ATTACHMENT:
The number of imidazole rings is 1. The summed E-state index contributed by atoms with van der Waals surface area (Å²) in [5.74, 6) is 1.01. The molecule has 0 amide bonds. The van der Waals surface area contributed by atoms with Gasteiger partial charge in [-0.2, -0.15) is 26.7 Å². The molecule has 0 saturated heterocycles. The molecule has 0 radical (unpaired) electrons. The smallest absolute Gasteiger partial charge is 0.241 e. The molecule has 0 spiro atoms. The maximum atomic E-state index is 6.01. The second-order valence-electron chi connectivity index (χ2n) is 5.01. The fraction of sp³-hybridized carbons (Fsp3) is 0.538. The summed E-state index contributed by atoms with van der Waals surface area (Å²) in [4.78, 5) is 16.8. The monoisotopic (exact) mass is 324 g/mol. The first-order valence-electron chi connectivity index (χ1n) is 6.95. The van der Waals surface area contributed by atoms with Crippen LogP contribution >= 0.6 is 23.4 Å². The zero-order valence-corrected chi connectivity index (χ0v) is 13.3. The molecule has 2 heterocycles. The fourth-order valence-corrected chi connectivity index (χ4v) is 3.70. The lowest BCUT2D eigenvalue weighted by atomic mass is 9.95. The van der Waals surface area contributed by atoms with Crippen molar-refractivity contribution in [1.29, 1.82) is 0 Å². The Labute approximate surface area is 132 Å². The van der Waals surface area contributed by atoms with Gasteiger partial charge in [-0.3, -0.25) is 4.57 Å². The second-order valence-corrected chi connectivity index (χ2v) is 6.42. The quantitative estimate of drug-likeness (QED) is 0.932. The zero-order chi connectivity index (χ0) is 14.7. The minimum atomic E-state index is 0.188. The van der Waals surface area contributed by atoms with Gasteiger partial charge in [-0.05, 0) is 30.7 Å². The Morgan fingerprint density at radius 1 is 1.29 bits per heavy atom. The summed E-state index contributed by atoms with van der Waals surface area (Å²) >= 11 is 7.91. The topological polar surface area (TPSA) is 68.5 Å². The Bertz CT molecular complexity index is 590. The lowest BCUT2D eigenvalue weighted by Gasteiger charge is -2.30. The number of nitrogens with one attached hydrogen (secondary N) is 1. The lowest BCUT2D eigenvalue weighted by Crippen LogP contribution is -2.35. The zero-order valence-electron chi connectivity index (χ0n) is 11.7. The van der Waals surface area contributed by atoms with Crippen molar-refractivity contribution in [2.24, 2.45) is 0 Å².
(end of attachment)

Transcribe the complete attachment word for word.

The number of imidazole rings is 1. The summed E-state index contributed by atoms with van der Waals surface area (Å²) in [5.74, 6) is 1.01. The molecule has 0 amide bonds. The van der Waals surface area contributed by atoms with Gasteiger partial charge in [-0.2, -0.15) is 26.7 Å². The molecule has 0 saturated heterocycles. The molecule has 0 radical (unpaired) electrons. The smallest absolute Gasteiger partial charge is 0.241 e. The molecule has 0 spiro atoms. The maximum atomic E-state index is 6.01. The second-order valence-electron chi connectivity index (χ2n) is 5.01. The fraction of sp³-hybridized carbons (Fsp3) is 0.538. The summed E-state index contributed by atoms with van der Waals surface area (Å²) in [4.78, 5) is 16.8. The monoisotopic (exact) mass is 324 g/mol. The first-order valence-electron chi connectivity index (χ1n) is 6.95. The van der Waals surface area contributed by atoms with Crippen LogP contribution >= 0.6 is 23.4 Å². The zero-order valence-corrected chi connectivity index (χ0v) is 13.3. The molecule has 2 heterocycles. The fourth-order valence-corrected chi connectivity index (χ4v) is 3.70. The lowest BCUT2D eigenvalue weighted by atomic mass is 9.95. The van der Waals surface area contributed by atoms with Crippen molar-refractivity contribution in [1.29, 1.82) is 0 Å². The Labute approximate surface area is 132 Å². The van der Waals surface area contributed by atoms with Gasteiger partial charge in [-0.3, -0.25) is 4.57 Å². The second-order valence-corrected chi connectivity index (χ2v) is 6.42. The quantitative estimate of drug-likeness (QED) is 0.932. The zero-order chi connectivity index (χ0) is 14.7. The minimum atomic E-state index is 0.188. The van der Waals surface area contributed by atoms with Gasteiger partial charge in [-0.05, 0) is 30.7 Å². The Morgan fingerprint density at radius 1 is 1.29 bits per heavy atom. The summed E-state index contributed by atoms with van der Waals surface area (Å²) >= 11 is 7.91. The topological polar surface area (TPSA) is 68.5 Å². The Bertz CT molecular complexity index is 590. The lowest BCUT2D eigenvalue weighted by Gasteiger charge is -2.30. The number of nitrogens with one attached hydrogen (secondary N) is 1. The lowest BCUT2D eigenvalue weighted by Crippen LogP contribution is -2.35. The zero-order valence-electron chi connectivity index (χ0n) is 11.7. The van der Waals surface area contributed by atoms with Crippen molar-refractivity contribution in [2.24, 2.45) is 0 Å².